Category Archives: College Hockey

Thoughts on the Inaugural Rivalry on Ice

Last night at Madison Square Garden, the Yale Bulldogs (8-3-4, 4-2-3) took down the Harvard Crimson (5-8-3, 2-7-3) in the inaugural edition of what was titled the “Rivalry on Ice”. In front of a crowd of 15,000 plus, Rangers greats Mark Messier and (Yale alum) Mike Richter, and Secretary of State John Kerry, the reigning national champs took down their archrivals 5-1. Any question of the game’s eventual outcome was answered by Yale’s 3 goal barrage in the space of three minutes in the second period. Cody Learned scored 2 goals and was named MVP of the game in a postseason ceremony following Yale’s victory.

Yale Captain Jesse Root and the Bulldogs swamped the Crimson at MSG on Saturday night

Yale Captain Jesse Root and the Bulldogs swamped the Crimson at MSG on Saturday night

I was fortunate enough to attend the game, and I had several observations to share.

  • Harvard’s starting goalie, Raphael Girard, had a very shaky performance. He was pulled after he let up a fourth goal, the final goal in the three goal barrage in the second period.  He had a truly terrible moment earlier in the period, when he attempted to make a save on a shot on goal from Learned, but ended up letting the puck hit his stick and slide into the net. If Harvard wants to put on a better show, Girard needs to play more effectively.
  • Madison Square Garden looks modern, sleek, and clean following its $1 billion renovation over the past several years. The new Chase Bridge (which I sat on for a separate Rangers game) was a great spot to see a game from, and the new scoreboard in the center of the arena has an outstandingly clear picture. I’ve always liked MSG, but the renovations make an even better venue. That being said, the audio issues with Harvard’s marching band were slightly irritating.
  • Yale fans tired of watching the football team get embarrassed in the Game, which Harvard has won the last 7 years, might want to get tickets for the next edition of the Rivalry on Ice. It was nice to see Yale dominate a Crimson team for once (even though harvardfan94 likely disagrees with me).
  • It was very cool seeing Mark Messier at the game. MSG loved him, of course, and he seemed happy to be back. Messier has been doing lots of promotional work for the Kingsbridge Armory, which is scheduled to become the world’s largest indoor ice center in 2017. In appreciation of Messier and his work for the center, please give it a follow!
  • It was also nice to see Secretary of State Kerry at the game, but it was slightly concerning that Kerry was watching a hockey game instead of dealing with the foreign affairs of the nation. You might want to get your priorities in order, John.

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Why College Hockey Could Be On The Rise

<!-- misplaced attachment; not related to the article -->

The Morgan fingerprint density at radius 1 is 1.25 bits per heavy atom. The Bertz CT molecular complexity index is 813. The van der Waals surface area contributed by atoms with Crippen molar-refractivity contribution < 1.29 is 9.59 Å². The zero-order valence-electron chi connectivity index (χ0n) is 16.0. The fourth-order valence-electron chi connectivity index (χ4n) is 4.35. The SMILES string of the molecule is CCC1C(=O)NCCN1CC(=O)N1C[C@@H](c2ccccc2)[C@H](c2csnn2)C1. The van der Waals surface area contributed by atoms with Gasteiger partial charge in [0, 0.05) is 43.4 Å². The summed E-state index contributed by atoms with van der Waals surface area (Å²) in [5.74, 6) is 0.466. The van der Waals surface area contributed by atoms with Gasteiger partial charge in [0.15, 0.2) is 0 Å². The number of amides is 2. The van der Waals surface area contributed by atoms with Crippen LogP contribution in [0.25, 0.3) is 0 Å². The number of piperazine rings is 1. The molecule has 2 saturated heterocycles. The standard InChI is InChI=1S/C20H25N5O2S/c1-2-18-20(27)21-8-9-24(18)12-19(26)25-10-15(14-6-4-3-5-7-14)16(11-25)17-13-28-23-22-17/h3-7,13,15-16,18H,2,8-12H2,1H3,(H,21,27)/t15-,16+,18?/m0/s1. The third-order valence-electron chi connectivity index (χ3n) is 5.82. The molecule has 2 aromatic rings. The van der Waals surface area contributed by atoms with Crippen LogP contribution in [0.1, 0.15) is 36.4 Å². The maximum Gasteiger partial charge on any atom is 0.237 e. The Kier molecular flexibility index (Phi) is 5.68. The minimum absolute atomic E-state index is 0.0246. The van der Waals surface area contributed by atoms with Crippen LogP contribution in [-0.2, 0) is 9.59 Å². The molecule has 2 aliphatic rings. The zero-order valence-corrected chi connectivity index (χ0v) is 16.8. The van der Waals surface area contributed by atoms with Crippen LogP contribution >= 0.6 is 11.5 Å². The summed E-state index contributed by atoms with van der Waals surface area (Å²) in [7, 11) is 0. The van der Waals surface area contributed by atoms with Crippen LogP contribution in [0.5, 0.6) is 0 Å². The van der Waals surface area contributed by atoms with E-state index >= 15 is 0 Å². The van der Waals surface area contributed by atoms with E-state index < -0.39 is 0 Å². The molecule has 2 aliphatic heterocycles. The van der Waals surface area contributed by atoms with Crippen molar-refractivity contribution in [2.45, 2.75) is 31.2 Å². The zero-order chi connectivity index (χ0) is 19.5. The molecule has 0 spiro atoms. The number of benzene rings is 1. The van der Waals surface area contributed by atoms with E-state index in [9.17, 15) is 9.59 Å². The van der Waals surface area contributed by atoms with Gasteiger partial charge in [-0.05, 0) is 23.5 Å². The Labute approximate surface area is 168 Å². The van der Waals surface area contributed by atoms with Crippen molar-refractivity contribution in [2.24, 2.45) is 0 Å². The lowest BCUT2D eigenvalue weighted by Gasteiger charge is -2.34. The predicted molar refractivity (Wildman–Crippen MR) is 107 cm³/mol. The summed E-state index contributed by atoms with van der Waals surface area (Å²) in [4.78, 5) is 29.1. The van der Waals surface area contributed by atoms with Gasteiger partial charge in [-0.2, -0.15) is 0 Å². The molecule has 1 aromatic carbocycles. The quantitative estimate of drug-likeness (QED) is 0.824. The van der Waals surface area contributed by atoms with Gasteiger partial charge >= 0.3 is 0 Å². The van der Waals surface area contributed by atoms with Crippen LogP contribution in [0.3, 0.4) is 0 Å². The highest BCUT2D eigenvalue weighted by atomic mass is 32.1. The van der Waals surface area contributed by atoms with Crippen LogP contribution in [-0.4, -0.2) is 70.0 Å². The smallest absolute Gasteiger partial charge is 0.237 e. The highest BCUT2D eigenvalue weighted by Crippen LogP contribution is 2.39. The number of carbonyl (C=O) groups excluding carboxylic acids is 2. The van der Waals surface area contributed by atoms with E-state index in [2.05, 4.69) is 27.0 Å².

The Yale men’s hockey team won their first National Title last night, knocking off the Quinnipiac Bobcats by a final of 4-0.

The game ended a season of good television exposure for college hockey. NBC Sports aired a fair amount of college hockey as a response to the NHL lockout and CBS Sports aired a few games too.

The fact remains, however, that college hockey is much closer to college baseball than college football or basketball when it comes to popularity. Four NCAA Tourney games this season were not available live on television (I kid you not).  And all the games before the Frozen Four that were on TV were on ESPNU.

The good news for college hockey and its fans is that there are reasons to believe that the sport could be on the rise.

College hockey will never be as popular as college basketball or football, but it could see a rise in popularity in the near future.

College hockey will never be as popular as college basketball or football, but it could see a rise in popularity in the near future.

One of college hockey’s biggest problems is simply that there are not very many teams. There are 59 Division I college hockey programs and when you compare that to the 347 Division I college basketball teams, you can see right off the bat one reason why there are more college basketball fans. But the number of D1 college hockey programs may see a rise in the near future. Yahoo Sports’ NHL blog, Puck Daddy, featured an interesting post on Wednesday that made the case that the swift rise of success for Quinnipiac’s hockey team could offer inspiration for other colleges to support a Division I program. More teams would certainly help college hockey’s popularity, if only very slightly.

The most obvious problem with college hockey in terms of popularity, however, is the lack of exposure. Even this season, college hockey was rarely on television. Heck, there is not even a college hockey section on (ESPN does have sections for such hugely popular spectator sports as mixed martial arts, poker, women’s basketball, cricket, and lacrosse). The reason for this is not so much an anti-hockey bias as a lack of interest. If college hockey games got great ratings, ESPN would start showing them.

The good news: TV exposure could get better for college hockey. With new sports channels sprouting up such as Fox Sports 1, sports that translate well to television will be in high demand. Sports channels may need to resort to college hockey for live entertainment in the winter as, at the very least, supplementary content. It is no stretch to envision that either Fox Sports1, CBS Sports Network, or NBC Sports Network will begin to cover college hockey more frequently.

I am no fortune teller, college Athletic Director, or television executive, but I do see signs of hope for college hockey.

In the meantime we can enjoy college hockey for what is–an undervalued sport with great pageantry, traditions, and passionate fans.

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